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On October 31, 2021, the United States (“US”) and the European Union (“EU”) announced an agreement to ease US tariffs on steel and aluminum. The agreement will go into effect on January 1, 2022.

Prior to the deal, in 2018, the US imposed a 25 percent tariff on steel imported from the EU and a 10 percent tariff on aluminum imported from the EU, using Section 232 of the Trade Expansion Act of 1962. (For more on these tariffs, see our Legal Update released after the imposition of the tariffs.) This strained bilateral relations between the US and EU, and the EU responded by imposing a reciprocal 25 percent tariff on sensitive US goods such as whiskey, orange juice and motorcycles. The parties agreed to end these tariffs, though the end date will be set through European Commission regulation.

The centerpiece of the agreement is a tariff-rate quota (“TRQ”). All imports of steel or aluminum below the TRQ will not be subject to the relevant Section 232 tariffs, but any import of steel or aluminum above the TRQ will be subject to tariffs. The TRQ for steel is set at 3.3 million metric tons, and the TRQ for aluminum is set at 18 thousand metric tons for unwrought aluminum products and 366 thousand metric tons for semi-finished “wrought” aluminum.1 Derivative articles of steel and aluminum, as defined in Proclamation 9980, will not be subject to Section 232 duties, and items excluded under the Section 232 exclusion process will not count toward the TRQ. In addition, in order for steel imports to be eligible for duty-free treatment under the TRQ, they need to be “melted and poured” in the EU.

The US and EU also released a joint statement shortly after announcing the details of the deal. The two promised to expand cooperation in both trade remedies and customs matters. Given that the deal was announced shortly before the beginning of the COP26 summit in Glasgow, Scotland, the US and EU also announced new negotiations to reduce excess capacity in steel and aluminum manufacturing and encourage reduction in carbon intensity in both manufacturing processes. The US and EU will “seek to conclude” these negotiations within two years. Finally, the joint statement announced that the US and EU will suspend all ongoing World Trade Organization (“WTO”) disputes related to the Section 232 tariffs by November 5, 2021, and instead the parties will pursue arbitration to resolve the disputes.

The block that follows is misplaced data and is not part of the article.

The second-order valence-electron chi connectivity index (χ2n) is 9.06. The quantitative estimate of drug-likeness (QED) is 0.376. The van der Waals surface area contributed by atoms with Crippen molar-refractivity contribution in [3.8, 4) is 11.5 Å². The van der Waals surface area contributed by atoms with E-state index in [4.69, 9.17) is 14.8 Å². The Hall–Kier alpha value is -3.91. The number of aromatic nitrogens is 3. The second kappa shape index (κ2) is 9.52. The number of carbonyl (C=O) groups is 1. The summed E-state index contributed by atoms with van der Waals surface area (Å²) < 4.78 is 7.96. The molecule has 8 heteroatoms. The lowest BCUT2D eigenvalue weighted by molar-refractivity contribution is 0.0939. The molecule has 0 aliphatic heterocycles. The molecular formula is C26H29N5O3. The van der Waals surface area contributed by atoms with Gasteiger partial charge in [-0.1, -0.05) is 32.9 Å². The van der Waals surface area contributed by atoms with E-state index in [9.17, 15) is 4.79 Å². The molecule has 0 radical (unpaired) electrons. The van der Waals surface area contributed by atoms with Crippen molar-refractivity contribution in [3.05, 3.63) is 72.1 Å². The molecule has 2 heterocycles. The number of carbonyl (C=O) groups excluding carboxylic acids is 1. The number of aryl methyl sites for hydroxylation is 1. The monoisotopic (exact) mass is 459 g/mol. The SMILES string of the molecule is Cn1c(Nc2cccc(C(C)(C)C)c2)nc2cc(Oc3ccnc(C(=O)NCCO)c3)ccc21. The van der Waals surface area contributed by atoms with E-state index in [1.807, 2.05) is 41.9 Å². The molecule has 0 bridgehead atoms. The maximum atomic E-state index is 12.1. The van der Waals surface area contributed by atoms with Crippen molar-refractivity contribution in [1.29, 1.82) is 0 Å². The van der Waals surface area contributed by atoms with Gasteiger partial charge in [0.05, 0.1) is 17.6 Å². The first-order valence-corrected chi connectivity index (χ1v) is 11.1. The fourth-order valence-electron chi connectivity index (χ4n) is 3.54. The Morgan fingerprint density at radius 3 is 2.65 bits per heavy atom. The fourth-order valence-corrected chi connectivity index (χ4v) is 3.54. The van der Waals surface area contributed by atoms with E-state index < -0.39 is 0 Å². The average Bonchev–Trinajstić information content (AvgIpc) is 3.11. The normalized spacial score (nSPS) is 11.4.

More climate-related steel and aluminum negotiations may be coming, as well. On October 31, 2021, the US Commerce Department released a statement saying that it is “consulting closely” with Japan and the United Kingdom on issues related to the steel and aluminum trade, with a particular focus on the overcapacity of the global steel and aluminum markets and the potential climate impact of the sectors.

 


 

1 For the full list of the steel and aluminum goods subject to the TRQ, including the impacted Harmonized Tariff Schedule codes, please refer to the Announcement, at U.S. Dept. of Commerce, Announcement of Actions on EU Imports Under Section 232, Oct. 31, 2021, https://www.commerce.gov/sites/default/files/2021-10/US-232-EU-Statement.pdf.